Maternal Health in Burkina Faso has potentially improved over the last decade, however rates of maternal death remain among the highest in the world and significant structural and cultural barriers must be before removed before preventable maternal mortality is eradicated.
Burkina Faso has take several legal steps to improve their maternal mortality rates. Government leaders have signed several binding UN resolutions which require increased state investment to address maternal mortality. Despite these commitment no substantive steps have been take to actual increase the quality of care, or ease access to needed care. A principle deterrent to care are the government levied fees to give birth in state run hospitals. Government officials had indicated a willingness to waive these fees so that the most poverty stricken mothers would still have access to adequate care, these waivers have still not taken place. Further, even when professional health care is available, workers are frequently inadequately trained to handle the more difficult birth emergencies which are often preventable conditions related to poverty and the inferior positions of women in Burkina Faso’s culture ((The World Bank, World Development Report: Gender Equality and Development, The World Bank, Washington, D.C., 2011, 17 September 2012)) ((Burkina Faso 2003, Nutrition of Young Children and Mothers
While access to infrastructure, and access to care certainly contribute to the high rate of maternal mortality, cultural patterns are bear a significant share of the blame.
Child marriages are technically forbidden by law – as are polygamous marriages without consent of all parties – but these laws are rarely enforced ((US, State Department, Country Reports on Human Rights Practices, 2007) Women, para 6)). This is especially true in the rural populations, were two-thirds of the population happen to live ((CIA World Factbook)). The average age of marriage, considering both official and practitioner records, for the whole country is 17 years old for women and 27 for men ((International Women’s Rights Action Watch (IWRAW), CEDAW Shadow Report)). The age differences are greatest in polygamous marriages for the second or third wife. On average the second or third spouse is over 20 years younger than her husband ((Population Council, Girls’ Adolescence in Burkina Faso: A Pivot Point for Social Change, Population Council, New York & Ouagadougou, 2007)). In the rural areas over 60% were married before 18, and 20% were married before age 15 ((United States Department of State, Country Report on Human Rights, (Accessed 7/10/12)). It is not uncommon, especially in polygamous relationships, for higher order brides to be married as young as 12 or 13 ((Population Council, Girls’ Adolescence in Burkina Faso: A Pivot Point for Social Change, Population Council, New York & Ouagadougou, 2007)). “Childbearing begins soon after marriage and is a dangerous proposition for Burkinabe girls and young women. Just over half (55 percent) of births to women younger than 20 are attended by skilled personnel during childbirth (PRB 2006) ((Population Council, Girls’ Adolescence in Burkina Faso: A Pivot Point for Social Change, Population Council, New York & Ouagadougou, 2007)).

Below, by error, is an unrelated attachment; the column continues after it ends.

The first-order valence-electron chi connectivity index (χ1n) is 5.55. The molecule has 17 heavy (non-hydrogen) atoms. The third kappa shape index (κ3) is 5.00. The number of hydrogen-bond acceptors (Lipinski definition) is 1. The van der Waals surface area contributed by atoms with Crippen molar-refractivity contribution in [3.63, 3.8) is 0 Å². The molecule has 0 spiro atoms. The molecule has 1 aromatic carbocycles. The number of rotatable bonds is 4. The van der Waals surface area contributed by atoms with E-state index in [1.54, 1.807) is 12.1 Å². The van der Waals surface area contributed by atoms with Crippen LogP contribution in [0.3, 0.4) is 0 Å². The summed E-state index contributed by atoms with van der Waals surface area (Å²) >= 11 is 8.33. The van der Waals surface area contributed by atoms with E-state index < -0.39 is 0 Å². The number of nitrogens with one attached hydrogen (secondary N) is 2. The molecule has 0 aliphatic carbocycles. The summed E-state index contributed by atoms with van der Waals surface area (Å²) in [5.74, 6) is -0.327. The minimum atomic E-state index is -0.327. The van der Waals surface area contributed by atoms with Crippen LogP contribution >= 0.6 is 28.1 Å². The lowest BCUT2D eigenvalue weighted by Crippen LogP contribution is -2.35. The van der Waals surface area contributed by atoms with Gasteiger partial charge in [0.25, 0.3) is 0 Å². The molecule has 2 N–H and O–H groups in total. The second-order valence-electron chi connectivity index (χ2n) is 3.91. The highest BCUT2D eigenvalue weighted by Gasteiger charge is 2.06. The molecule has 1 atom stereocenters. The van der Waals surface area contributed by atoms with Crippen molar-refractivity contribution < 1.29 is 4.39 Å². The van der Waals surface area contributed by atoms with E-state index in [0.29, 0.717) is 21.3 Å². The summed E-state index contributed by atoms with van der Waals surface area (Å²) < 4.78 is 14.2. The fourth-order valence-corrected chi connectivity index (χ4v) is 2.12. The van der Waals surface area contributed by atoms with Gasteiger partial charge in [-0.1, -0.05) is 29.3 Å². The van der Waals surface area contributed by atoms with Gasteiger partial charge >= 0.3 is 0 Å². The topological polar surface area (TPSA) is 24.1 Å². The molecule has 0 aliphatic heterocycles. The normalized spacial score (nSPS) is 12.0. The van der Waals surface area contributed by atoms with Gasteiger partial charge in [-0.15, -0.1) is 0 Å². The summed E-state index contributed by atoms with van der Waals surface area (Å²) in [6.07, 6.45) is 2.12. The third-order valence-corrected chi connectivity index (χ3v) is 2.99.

These demographic conditions of extremely young marriages as well as such young women bearing children before their bodies are fully mature and when they willingly desire to have children creates conditions prone to high rates of mortality and morbidity. When combined with cultural attitude prohibiting women from accessing health care without approval from her husband, as well as practical consideration of distance for the majority of the population and it is not shocking that maternal mortality rates remain among the worst in the world.
At the same time, it must be recognized that rates have begin to fall again after rising for nearly a decade. In the mid 1990’s rates were already 600 deaths per 100,000 live births ((African Development Bank, Gender Poverty and Economic Indicators on African Countries, Economic and Social Statistics Department: Tunis, Tunisia, 2007)), this rate began increasing in the late 90’s and remained over 1000 deaths until the mid 2000’s ((UN Statistical Database, http://unstats.un.org/unsd/default.htm)). According to the latest measurements the rate has dropped to approximately 300 deaths per 100,000 live births, but this figure is only an estimate and likely does not reflect a significant number of deaths which happen in the rural population as well as deaths related to pregnancy, but not directly associated with birth ((World Health Organization, World Health Statistics, Part III, Global Health Indicators, (Published 2012), (Accessed 1 June 2012),http://www.who.int/gho/publications/world_health_statistics/2012/en/)).